Fracking should be studied more for it's long term effects. The oil industry has not proved it is environmentally sound.
Lighting tap water on fire says something is amiss.
Ground water is more important. 6 years ago from a Democrat in Tallahassee, FL
Yes, but only if the oil and gas remains in the US. 6 years ago from a Democrat in Arvada, CO
I don't know enough about this issue. 6 years ago from a Democrat in Mchenry, IL
Allow only with full disclosure and EPA approval of materials and processes employed, away from highly populated areas, and with ample oversight and immediate redress panels. 6 years ago from a Democrat in Denver, CO
Yes, as long as we continue to search for more sustainable practices with rapidity. 6 years ago from a Green in Glenview Nas, IL
No, more research is needed to measure the long term effects of fracking and we should pursue more sustainable energy sources as well. 6 years ago from a Democrat in Colton, CA
I don't have enough knowledge of the method to give an opinion at the moment. 6 years ago from a Democrat in Beech Grove, IN
No, fracking destroys local environments and the people effected are gagged to prevent speaking about it. There is something wrong with the industry and they know it. 6 years ago from a Green in Wood River, IL
Yes. However, sustainable energy sources need to be researched, so we don't have to drill, which is the real problem. 6 years ago from a Libertarian in Tulsa, OK
I support requiring disclosure of the chemicals used in fracking fluids and removing the oil and gas industry exemption from the Safe Drinking Water Act. 6 years ago from a Democrat in Brookline, MA
It depends on what liquids are used for the process (e.g., water vs. chemicals). 6 years ago from a Democrat in Long Island City, NY
Yes, but depending upon the depth of the drilling. 6 years ago from a Green in Littleton, CO
It should be allowed with proper governmental inspections and regulations.
All drilling should be subject to Clean Air and Water Acts. 6 years ago from a Democrat in West Jordan, UT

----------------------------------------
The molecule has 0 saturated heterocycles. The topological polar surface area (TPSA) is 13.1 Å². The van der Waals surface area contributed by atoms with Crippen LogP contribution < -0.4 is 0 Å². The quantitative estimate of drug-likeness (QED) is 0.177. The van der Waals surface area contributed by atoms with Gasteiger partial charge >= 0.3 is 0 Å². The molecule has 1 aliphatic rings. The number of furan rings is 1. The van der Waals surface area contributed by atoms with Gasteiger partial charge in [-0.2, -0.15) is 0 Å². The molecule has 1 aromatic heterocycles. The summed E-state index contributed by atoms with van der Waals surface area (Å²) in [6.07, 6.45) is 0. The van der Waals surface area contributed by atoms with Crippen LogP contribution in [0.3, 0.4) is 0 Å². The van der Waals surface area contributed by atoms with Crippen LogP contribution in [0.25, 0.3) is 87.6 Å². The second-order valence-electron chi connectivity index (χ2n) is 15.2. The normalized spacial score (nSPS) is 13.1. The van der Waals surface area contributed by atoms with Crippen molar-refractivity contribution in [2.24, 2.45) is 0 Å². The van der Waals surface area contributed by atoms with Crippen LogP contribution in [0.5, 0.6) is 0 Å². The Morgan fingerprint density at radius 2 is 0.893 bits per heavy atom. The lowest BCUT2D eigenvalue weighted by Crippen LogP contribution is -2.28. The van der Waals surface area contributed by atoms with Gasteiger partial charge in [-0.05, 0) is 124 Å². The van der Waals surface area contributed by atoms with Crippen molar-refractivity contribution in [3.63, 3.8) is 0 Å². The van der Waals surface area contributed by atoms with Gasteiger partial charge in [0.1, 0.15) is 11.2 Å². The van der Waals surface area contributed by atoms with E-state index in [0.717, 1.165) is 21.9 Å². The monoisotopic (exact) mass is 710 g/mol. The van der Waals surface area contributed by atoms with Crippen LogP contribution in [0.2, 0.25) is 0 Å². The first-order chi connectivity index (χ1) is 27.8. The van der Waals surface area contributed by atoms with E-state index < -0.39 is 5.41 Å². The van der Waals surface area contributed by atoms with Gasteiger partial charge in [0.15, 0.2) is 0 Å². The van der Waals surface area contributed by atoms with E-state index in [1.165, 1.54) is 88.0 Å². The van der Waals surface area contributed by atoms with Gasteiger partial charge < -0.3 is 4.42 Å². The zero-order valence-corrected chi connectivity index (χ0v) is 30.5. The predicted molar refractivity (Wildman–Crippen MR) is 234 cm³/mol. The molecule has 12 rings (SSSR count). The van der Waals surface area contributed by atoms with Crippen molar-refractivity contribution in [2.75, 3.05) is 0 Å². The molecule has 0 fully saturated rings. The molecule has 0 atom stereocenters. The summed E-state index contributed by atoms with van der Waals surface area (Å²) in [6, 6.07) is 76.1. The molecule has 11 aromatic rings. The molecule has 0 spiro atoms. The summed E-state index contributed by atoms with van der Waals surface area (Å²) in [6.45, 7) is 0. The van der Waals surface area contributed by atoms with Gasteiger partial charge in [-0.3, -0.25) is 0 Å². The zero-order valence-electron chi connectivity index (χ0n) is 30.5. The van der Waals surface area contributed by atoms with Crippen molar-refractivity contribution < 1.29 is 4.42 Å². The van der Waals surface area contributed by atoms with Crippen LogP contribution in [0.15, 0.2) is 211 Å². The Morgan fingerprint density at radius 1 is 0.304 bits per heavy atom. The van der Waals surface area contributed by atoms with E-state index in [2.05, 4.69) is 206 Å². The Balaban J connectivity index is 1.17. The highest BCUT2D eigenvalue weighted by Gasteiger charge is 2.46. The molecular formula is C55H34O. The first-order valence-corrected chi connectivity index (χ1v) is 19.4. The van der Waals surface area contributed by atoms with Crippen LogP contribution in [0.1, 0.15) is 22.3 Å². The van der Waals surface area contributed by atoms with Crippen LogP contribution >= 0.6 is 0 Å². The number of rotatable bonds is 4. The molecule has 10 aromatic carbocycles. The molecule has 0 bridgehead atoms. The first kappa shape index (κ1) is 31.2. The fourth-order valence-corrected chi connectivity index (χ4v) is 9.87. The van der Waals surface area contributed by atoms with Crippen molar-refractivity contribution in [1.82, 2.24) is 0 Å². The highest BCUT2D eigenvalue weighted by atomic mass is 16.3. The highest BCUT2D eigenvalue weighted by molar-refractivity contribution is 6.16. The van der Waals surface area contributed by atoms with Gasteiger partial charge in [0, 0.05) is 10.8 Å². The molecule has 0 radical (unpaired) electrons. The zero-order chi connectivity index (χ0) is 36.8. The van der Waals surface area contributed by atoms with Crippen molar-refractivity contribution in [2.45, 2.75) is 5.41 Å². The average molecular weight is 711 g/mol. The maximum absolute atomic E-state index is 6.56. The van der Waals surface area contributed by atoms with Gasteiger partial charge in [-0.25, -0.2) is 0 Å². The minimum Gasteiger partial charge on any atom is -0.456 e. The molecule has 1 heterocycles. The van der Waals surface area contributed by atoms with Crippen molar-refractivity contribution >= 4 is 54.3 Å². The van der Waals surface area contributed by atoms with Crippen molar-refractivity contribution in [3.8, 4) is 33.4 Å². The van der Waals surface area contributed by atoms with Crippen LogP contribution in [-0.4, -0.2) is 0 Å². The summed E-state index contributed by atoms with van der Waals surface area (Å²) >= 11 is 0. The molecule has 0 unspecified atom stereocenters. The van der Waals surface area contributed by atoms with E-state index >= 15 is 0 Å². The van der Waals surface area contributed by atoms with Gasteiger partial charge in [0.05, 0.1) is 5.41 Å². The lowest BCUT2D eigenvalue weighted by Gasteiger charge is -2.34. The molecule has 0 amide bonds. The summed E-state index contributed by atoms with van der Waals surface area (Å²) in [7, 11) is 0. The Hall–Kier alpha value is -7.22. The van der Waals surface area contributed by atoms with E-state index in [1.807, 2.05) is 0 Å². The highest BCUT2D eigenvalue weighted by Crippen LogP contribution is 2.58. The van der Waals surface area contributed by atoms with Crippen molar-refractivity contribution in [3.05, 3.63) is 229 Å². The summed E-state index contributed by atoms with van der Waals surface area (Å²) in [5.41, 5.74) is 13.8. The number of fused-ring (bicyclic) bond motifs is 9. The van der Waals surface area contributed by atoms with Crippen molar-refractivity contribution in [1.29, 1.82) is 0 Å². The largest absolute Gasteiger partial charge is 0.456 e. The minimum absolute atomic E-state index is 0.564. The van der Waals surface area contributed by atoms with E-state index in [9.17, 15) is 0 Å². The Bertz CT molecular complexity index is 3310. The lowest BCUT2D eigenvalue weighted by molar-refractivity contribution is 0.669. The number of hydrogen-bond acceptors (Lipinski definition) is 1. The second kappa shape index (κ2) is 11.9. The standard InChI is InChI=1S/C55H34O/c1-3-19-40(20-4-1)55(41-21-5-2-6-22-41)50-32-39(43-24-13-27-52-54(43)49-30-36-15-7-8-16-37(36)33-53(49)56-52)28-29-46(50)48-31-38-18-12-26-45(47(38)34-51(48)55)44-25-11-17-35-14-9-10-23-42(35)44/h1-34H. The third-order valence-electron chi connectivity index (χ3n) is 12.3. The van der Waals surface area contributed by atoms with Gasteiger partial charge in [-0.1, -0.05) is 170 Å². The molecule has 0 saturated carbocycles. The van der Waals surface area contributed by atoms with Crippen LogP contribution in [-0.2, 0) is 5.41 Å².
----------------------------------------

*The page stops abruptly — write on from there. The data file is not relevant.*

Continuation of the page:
Yes, but we should also pursue more sustainable energy sources and do more research to measure long term effects of fracking and stop if we find it problematic,. 6 years ago from a Democrat in Southampton, PA
Yes, but with tighter regulation, including full disclosure of all chemicals used, strong precautions against groundwater contamination, and prohibition where the risk of mini-earthquakes in populated areas is great. 6 years ago from a Democrat in Austin, TX
Yes, but there should be enforced regulations to prevent environmental damage. 6 years ago from a Democrat in Ingomar, PA
Yes, but the chemicals used in the fracking process need to be made public. Owning a proprietary blend of chemicals shouldn't be considered when it is being pumped into public land, and ultimately, water tables. 6 years ago from a Green in Rochester, NY
Yes, but only if it is closely monitored and companies will be held accountable and pay heavy fines if aquifers are damaged or the ground is made unstable. 6 years ago from a Democrat in Knotts Island, VA
Only with careful scientific monitoring and consent of effected citizens, and only as one short-term aspect of a comprehensive plan to move away from fossil fuels. 6 years ago from a Green in Potwin, KS
Yes... this is complicated. 6 years ago from a Democrat in Bala Cynwyd, PA